What is "Ordinary Time" in the Liturgical Calendar?

litugical calendar
with permission from Michele Quigley

There are five Church seasons: Advent, Christmas, Lent, the Paschal Triduum (a three-day season), and Easter. In addition there are two blocks of "Ordinary Time." The Sundays of the major seasons of the Liturgical Year are distinguished by their relationship to the Solemnities of Christmas (Advent and Christmas) and Easter (Lent and Easter). The other parts of the year called Ordinary Time refer to all the Sundays of the year outside of the Christmas and Easter seasons which fall under the heading of celebrations of the "Day of the Lord." Ordinary time isn't a season; it is just a way to describe the weeks between the seasons. The word "ordinary" means regular or plain but it also means "counted." Ordinal numbers are 1st, 2nd, 3rd, and so on; and this is the meaning of "Ordinary Time" since we count the weeks between the Church's seasons in ordinal numbers.

The weeks of Ordinary Time number thirty-three or thirty-four depending on the year and are divided into two parts of the liturgical year. The first part of Ordinary Time begins on the Sunday after Epiphany (although the first Sunday is perpetually impeded by the Feast of the Baptism of the Lord) and continues until Ash Wednesday. With the date of Easter varying every year, this first part of Ordinary Time may include as few as four weeks and as many as nine weeks. Part II of Ordinary Time begins the day after Pentecost and continues to the Saturday before the 1st Sunday of Advent.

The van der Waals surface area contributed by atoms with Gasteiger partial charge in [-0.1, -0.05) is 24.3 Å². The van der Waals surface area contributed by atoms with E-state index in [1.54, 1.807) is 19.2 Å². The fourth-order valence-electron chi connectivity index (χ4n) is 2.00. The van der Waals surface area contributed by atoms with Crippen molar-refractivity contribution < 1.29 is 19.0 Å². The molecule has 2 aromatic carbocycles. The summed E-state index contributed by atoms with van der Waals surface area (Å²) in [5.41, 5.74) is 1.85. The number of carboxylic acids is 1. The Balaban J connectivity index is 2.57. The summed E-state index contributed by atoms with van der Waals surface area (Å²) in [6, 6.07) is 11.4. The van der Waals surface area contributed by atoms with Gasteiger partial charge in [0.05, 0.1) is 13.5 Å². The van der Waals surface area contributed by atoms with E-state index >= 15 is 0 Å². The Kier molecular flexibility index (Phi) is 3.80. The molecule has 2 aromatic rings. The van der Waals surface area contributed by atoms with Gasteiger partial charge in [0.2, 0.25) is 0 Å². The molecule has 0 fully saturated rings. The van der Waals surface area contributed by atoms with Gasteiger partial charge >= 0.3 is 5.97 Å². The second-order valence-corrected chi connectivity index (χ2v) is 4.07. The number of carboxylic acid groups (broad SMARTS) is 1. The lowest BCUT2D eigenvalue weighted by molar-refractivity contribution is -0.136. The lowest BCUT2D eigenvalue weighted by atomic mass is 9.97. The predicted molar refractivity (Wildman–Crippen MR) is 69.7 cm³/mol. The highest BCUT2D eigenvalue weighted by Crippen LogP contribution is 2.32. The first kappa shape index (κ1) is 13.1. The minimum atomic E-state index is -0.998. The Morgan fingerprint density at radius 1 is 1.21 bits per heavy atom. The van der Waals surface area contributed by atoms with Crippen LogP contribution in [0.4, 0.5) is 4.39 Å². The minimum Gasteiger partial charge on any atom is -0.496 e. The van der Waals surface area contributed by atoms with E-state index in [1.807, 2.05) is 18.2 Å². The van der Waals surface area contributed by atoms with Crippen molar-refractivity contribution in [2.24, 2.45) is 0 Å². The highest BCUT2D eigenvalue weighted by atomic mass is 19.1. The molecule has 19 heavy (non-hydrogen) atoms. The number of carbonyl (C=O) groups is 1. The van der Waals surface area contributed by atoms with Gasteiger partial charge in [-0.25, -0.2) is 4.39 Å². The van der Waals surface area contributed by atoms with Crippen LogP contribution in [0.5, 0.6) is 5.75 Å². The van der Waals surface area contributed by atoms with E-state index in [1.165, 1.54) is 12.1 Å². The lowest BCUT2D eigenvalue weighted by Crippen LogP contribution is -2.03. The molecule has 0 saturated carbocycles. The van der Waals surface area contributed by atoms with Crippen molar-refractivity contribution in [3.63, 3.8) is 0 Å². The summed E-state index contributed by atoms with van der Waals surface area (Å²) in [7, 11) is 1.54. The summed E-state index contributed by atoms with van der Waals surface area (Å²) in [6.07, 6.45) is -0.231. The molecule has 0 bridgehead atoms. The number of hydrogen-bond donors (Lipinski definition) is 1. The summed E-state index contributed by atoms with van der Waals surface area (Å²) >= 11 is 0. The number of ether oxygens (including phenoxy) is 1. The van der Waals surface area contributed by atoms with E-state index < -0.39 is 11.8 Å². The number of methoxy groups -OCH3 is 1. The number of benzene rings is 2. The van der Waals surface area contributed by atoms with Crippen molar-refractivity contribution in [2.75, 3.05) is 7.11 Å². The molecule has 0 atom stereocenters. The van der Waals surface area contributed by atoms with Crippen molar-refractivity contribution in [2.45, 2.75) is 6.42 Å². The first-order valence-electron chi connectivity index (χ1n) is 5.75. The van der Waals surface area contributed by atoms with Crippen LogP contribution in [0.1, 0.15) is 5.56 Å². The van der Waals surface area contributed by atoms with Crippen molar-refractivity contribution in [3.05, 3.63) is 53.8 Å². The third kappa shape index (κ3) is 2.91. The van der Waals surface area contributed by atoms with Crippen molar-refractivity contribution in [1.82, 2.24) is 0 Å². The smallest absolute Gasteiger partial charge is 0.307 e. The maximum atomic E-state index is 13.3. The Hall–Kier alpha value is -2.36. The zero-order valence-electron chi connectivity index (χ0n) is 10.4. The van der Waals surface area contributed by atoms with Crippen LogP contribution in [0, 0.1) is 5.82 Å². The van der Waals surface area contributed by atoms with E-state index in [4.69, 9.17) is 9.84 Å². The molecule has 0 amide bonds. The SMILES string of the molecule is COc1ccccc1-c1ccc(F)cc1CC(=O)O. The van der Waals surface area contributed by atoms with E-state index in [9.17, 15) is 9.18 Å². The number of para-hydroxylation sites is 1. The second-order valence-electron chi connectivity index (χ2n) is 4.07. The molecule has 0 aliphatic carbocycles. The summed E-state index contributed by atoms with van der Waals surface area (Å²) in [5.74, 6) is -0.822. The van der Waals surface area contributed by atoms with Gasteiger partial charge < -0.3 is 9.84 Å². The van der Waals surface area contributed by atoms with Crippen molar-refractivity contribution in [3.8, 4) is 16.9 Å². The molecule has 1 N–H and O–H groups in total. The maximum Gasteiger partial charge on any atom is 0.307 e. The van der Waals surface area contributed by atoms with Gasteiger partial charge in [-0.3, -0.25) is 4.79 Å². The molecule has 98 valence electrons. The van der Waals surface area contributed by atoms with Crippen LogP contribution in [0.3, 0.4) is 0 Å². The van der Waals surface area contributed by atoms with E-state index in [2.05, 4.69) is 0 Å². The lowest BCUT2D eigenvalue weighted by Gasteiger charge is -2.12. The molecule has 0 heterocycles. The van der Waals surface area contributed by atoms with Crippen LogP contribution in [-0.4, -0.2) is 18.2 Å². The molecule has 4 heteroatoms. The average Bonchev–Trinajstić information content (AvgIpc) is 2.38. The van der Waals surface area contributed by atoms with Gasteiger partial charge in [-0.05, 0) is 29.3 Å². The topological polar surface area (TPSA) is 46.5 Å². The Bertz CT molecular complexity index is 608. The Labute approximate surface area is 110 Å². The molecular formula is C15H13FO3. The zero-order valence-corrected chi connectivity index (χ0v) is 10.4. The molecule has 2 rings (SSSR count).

Each year during Ordinary Time we read through one of the Gospels. One year we read cycle A which concentrates on readings from the Gospel of St. Matthew. The next year we turn to Cycle B the focus of which is St. Mark's Gospel, and the third year we turn to readings from St. Luke's Gospel until we repeat the cycle again. God's divine plan for mankind is revealed in the two Testaments and that is why we read and relive the events of salvation history contained in the Old and New Testaments in the Church's Liturgy: "It is on this harmony of the two Testaments that the Paschal catechesis of the Lord is built, and then, that of the Apostles and the Fathers of the Church ..." (CCC 1094). The Church in her wisdom teaches that the Liturgy reveals the unfolding mystery of God's plan as we read the Old Testament in light of the New and the New Testament in light of the Old.

Michal Hunt, Copyright © 2015 Agape Bible Study. Permissions All Rights Reserved.